Egyptian Military Courts Do Little to Ensure Justice for Christians
It seems that no amount of freedom and democracy will help the Christian minority in Egypt. The loose order of things and the chaos we live can only be expected in a country still torn every which way. Every month we are faced with another tragedy, another misfortune, another adversity that reminds us of how far we are from achieving our goals for democracy. Every incident pulls us farther away from our hopes and honest desire for a democratic and prosperous nation free of oppression and corruption.
Again I believe this can only be expected after such a revolution, that not only toppled a dictator but wishes for a complete overhaul of the regime, which the new government seems unwilling to do at the moment. I’m not sure they will go that far in appeasing the people just yet.
Of all the different injustices we’ve seen in the past and which seem to persist no matter what changes unfold are sectarian issues. The oppression and inequality of Christians in the Arab world is no mystery, but you would imagine after the revolution and after witnessing such heartwarming stories and videos of Christians and Muslims holding hands in Tahrir Square it would simmer down, but unfortunately these affections are not shared by many. I think we can all agree that any kind of division can destroy a country, but none other than sectarian divisions; they are the root of all chaos and a disruption to any nation attempting to move forward.
The latest sectarian breakout was on May 19th after the re-opening of St. Mary’s Church in the neighborhood of Ain Shams in Cairo. St. Mary’s Church was initially a factory and in 2003 Christians were granted permission by the government to pray in it without rebuilding it into an actual church with a dome and such. So they started praying and holding services until government police said they must close it down until they are granted official papers. Before the revolution the police had closed down about 50 churches throughout Egypt because Christians didn’t have official papers for them and mainly because the government believes there must be a substantial number of Christians in a certain neighborhood before building a church. So after allowing free worship in St. Mary Church, the police suddenly decided to close it down again. This was all before the revolution.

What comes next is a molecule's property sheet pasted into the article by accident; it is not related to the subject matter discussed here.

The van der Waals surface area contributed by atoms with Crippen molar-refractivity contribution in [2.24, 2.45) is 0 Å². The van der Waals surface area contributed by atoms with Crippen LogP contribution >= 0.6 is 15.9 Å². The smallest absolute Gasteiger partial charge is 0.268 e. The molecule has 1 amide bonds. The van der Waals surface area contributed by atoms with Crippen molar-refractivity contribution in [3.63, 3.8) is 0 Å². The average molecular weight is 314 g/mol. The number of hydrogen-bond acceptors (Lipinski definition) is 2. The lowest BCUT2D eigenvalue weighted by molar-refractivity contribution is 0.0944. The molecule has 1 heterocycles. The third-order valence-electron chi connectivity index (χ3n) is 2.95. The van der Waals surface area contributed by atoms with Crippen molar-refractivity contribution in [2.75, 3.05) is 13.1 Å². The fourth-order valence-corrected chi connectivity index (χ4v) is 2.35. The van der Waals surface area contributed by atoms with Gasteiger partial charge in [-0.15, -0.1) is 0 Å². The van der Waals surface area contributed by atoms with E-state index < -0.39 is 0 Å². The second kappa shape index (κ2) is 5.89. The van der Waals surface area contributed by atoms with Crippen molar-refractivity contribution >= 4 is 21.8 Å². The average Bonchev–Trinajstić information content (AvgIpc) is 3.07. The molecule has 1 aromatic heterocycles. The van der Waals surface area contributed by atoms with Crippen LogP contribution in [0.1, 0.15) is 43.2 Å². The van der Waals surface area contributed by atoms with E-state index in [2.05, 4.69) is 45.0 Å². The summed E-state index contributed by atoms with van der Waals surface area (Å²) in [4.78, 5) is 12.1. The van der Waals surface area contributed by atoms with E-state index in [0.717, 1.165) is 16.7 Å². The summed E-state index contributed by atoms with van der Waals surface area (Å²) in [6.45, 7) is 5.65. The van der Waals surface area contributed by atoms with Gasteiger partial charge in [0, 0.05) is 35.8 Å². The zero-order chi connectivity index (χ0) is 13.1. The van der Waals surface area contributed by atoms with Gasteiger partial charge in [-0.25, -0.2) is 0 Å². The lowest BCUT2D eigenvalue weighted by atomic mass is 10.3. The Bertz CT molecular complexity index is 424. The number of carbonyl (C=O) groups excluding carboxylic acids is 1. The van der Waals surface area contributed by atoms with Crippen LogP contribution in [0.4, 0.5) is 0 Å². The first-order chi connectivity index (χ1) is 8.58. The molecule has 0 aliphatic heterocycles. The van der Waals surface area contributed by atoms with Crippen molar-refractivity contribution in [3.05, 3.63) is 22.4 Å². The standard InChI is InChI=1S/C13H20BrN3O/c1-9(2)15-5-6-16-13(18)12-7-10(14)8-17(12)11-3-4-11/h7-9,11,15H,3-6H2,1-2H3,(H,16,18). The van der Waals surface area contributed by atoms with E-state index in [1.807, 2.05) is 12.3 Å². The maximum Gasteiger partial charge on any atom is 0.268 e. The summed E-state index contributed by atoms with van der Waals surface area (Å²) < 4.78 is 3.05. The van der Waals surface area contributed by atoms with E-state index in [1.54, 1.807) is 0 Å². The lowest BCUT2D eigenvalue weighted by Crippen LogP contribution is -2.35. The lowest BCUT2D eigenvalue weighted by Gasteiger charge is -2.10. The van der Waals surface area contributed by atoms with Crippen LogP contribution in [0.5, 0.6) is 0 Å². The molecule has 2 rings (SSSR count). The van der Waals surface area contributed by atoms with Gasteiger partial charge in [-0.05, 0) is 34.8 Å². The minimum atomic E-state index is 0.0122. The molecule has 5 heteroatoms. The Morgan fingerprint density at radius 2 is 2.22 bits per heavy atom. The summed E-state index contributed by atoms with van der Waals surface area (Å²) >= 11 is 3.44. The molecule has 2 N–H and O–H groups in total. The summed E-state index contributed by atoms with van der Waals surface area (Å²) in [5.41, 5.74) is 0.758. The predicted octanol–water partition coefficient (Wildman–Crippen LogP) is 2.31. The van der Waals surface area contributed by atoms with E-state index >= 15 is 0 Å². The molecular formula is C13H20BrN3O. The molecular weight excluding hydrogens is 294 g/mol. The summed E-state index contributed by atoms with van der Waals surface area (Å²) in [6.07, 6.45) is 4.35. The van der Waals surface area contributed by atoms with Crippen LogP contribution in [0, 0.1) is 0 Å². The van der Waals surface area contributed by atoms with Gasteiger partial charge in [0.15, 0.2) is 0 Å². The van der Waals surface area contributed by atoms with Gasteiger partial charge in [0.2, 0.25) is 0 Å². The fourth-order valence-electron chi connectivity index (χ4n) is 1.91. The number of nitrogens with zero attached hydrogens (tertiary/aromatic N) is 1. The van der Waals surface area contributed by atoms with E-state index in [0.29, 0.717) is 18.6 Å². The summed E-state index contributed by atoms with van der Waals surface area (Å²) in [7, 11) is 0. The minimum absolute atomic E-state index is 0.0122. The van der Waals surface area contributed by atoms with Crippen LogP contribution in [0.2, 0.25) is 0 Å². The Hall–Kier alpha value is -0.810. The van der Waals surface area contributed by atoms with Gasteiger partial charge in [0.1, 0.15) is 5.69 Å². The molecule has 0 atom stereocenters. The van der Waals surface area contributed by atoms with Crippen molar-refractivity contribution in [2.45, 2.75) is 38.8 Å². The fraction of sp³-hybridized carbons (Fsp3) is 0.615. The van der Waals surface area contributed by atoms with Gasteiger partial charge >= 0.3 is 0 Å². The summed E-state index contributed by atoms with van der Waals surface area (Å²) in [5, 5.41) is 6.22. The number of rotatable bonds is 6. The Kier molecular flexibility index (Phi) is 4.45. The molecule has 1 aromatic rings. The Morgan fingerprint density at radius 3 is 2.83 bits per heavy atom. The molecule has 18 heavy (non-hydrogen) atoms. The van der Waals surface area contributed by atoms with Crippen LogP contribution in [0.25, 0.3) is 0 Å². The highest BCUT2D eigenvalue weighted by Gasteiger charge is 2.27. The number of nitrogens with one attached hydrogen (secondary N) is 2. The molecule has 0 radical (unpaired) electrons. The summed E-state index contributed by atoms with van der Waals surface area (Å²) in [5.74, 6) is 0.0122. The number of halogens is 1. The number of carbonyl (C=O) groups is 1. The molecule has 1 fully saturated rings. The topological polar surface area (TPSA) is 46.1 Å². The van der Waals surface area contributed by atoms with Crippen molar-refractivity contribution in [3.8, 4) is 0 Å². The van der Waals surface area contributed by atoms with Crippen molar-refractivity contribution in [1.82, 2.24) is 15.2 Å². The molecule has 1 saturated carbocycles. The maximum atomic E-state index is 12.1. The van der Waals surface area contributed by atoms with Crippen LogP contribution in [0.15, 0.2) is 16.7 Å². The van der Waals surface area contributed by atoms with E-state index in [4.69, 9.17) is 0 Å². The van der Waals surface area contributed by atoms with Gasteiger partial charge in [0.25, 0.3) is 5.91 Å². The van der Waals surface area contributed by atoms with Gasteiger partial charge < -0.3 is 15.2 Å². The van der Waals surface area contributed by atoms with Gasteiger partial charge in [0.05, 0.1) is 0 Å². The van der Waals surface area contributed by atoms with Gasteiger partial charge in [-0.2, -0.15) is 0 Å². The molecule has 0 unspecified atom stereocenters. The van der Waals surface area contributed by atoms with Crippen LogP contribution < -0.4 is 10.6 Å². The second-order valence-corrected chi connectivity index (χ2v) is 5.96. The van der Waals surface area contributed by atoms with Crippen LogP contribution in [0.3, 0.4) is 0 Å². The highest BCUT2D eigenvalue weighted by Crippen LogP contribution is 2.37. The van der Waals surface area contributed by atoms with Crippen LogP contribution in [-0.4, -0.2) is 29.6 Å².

After the revolution and after the Imbaba incident which triggered week-long protests and sit-ins in front of Maspiro (state-television headquarters) the military council decided to re-open some of the churches that had been closed down during Mubarak’s reign. Among them is St. Mary’s church. Christians in Ain Shams were ecstatic, however Muslims in the area became furious and demanded the Church be closed off immediately, they gathered and started praying in a building right in front of the church, which of course infuriated the Christians and the two sides began attacking each other with stones and pocket knives.
The military stepped in and arrested eight Copts and three under-age Muslims. The Copts were charged with rioting, violence and causing injury to citizens and Muslims were accused of throwing stones at the army, according to Mary Abdelmassih of AINA (www.aina.org).
Defense lawyer Abraham Edward said “This is a very unjust, severe and cruel verdict.” He said that as lawyers they are unable to fathom what is going on. “Today’s case is very strange, a case where there is not one shred of evidence to indict them. If this case went in front of the International Court of Justice they would all be set free.” He criticized the five-year prison sentence handed down to Ayad Emad Ayad for carrying a pocket knife. According to the law this is punishable by a six months suspended sentence.
Emad Ayyad said he was looking down the street from his balcony and saw his son Ayad Emad Ayad arguing with an officer, so he went down to see his son. The officer took him together with his son and shoved them in the police armored car along with a black handbag which belonged to the officer, as evidence to use against them. The police did not say how the weapons were confiscated from them.
Mr. Hitham Refaat Shaker, one of the defense attorneys, said in an interview on May 23 that he is sure the charges were fabricated against the Copts. “It is impossible to imagine the incident as described by the officer who wrote the report, that the Christians threw stones at other Christians in order to accuse Muslims of doing it.” (AINA)
According to Al-Masry El-Youm, Egypt’s state newspaper, the Coptic Orthodox Church has called on the cabinet to present it with the unified law for places of worship once it has been drafted. The head of Egypt’s Coptic Orthodox Church, Pope Shenouda III, was awaiting the law.
A conference was held by the armed forces on Monday, May 30th, titled “Moderation between Islam and Christianity,” to discuss these latest occurrences and to decide on the fate of St. Mary Church and other closed down churches. The seminar was attended by a number of top Muslim and Christian clerics, as well as several well-known Muslim and Christian politicians and intellectuals.
Authorities still haven’t reached a verdict as to what will happen with St Mary’s Church but at the moment it remains closed and Christians remain unsure of how this new regime will play out in their own lives.
Lucy Shafik is a 2010 graduate in journalism from the American University in Cairo. Raised in a Christian family, Shafik says her relationship with God deepened and became more personal after she attended YWAM’s Discipleship Training School in Denver in 2005. Shafik has lived in Egypt her entire life, but travels regularly, usually on mission trips or schools with YWAM. She attends Kasr El Doubara evangelical church in downtown Cairo every Friday, and is currently leading a small group.